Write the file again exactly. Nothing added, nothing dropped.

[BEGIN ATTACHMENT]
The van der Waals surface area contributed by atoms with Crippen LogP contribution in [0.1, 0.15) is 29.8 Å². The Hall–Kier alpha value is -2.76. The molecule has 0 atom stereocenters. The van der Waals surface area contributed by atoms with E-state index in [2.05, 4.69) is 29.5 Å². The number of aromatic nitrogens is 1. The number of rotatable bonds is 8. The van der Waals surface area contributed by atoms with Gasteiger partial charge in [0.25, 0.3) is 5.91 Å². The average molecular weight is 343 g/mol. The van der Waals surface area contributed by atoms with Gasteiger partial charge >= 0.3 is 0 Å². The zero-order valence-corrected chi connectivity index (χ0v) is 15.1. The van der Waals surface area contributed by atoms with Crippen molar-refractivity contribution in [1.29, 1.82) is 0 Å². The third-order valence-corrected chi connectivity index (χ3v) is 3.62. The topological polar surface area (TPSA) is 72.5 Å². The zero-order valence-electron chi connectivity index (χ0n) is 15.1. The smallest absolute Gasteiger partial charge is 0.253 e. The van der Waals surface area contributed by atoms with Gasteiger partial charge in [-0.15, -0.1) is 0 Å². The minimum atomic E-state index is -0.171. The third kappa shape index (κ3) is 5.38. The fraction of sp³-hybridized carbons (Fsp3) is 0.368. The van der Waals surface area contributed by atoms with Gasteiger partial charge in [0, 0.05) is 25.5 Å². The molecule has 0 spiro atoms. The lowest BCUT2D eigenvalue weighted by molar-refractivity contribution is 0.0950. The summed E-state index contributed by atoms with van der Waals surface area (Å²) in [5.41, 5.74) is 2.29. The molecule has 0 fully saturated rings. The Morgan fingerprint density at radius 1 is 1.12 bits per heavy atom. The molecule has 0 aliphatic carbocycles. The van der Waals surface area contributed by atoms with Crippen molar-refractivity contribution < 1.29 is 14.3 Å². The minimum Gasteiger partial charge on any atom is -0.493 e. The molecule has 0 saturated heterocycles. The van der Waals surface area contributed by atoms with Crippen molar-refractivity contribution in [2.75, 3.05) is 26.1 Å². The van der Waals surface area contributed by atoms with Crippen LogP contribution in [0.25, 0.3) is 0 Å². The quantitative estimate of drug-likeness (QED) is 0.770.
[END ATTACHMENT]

The van der Waals surface area contributed by atoms with Crippen LogP contribution in [0.1, 0.15) is 29.8 Å². The Hall–Kier alpha value is -2.76. The molecule has 0 atom stereocenters. The van der Waals surface area contributed by atoms with E-state index in [2.05, 4.69) is 29.5 Å². The number of aromatic nitrogens is 1. The number of rotatable bonds is 8. The van der Waals surface area contributed by atoms with Gasteiger partial charge in [0.25, 0.3) is 5.91 Å². The average molecular weight is 343 g/mol. The van der Waals surface area contributed by atoms with Gasteiger partial charge >= 0.3 is 0 Å². The zero-order valence-corrected chi connectivity index (χ0v) is 15.1. The van der Waals surface area contributed by atoms with Crippen molar-refractivity contribution in [1.29, 1.82) is 0 Å². The third-order valence-corrected chi connectivity index (χ3v) is 3.62. The topological polar surface area (TPSA) is 72.5 Å². The zero-order valence-electron chi connectivity index (χ0n) is 15.1. The smallest absolute Gasteiger partial charge is 0.253 e. The van der Waals surface area contributed by atoms with Gasteiger partial charge in [-0.15, -0.1) is 0 Å². The minimum atomic E-state index is -0.171. The third kappa shape index (κ3) is 5.38. The fraction of sp³-hybridized carbons (Fsp3) is 0.368. The van der Waals surface area contributed by atoms with Gasteiger partial charge in [0, 0.05) is 25.5 Å². The molecule has 0 spiro atoms. The lowest BCUT2D eigenvalue weighted by molar-refractivity contribution is 0.0950. The summed E-state index contributed by atoms with van der Waals surface area (Å²) in [5.41, 5.74) is 2.29. The molecule has 0 fully saturated rings. The Morgan fingerprint density at radius 1 is 1.12 bits per heavy atom. The molecule has 0 aliphatic carbocycles. The van der Waals surface area contributed by atoms with Crippen molar-refractivity contribution < 1.29 is 14.3 Å². The minimum Gasteiger partial charge on any atom is -0.493 e. The molecule has 0 saturated heterocycles. The van der Waals surface area contributed by atoms with Crippen molar-refractivity contribution in [2.75, 3.05) is 26.1 Å². The van der Waals surface area contributed by atoms with Crippen LogP contribution in [0.25, 0.3) is 0 Å². The quantitative estimate of drug-likeness (QED) is 0.770.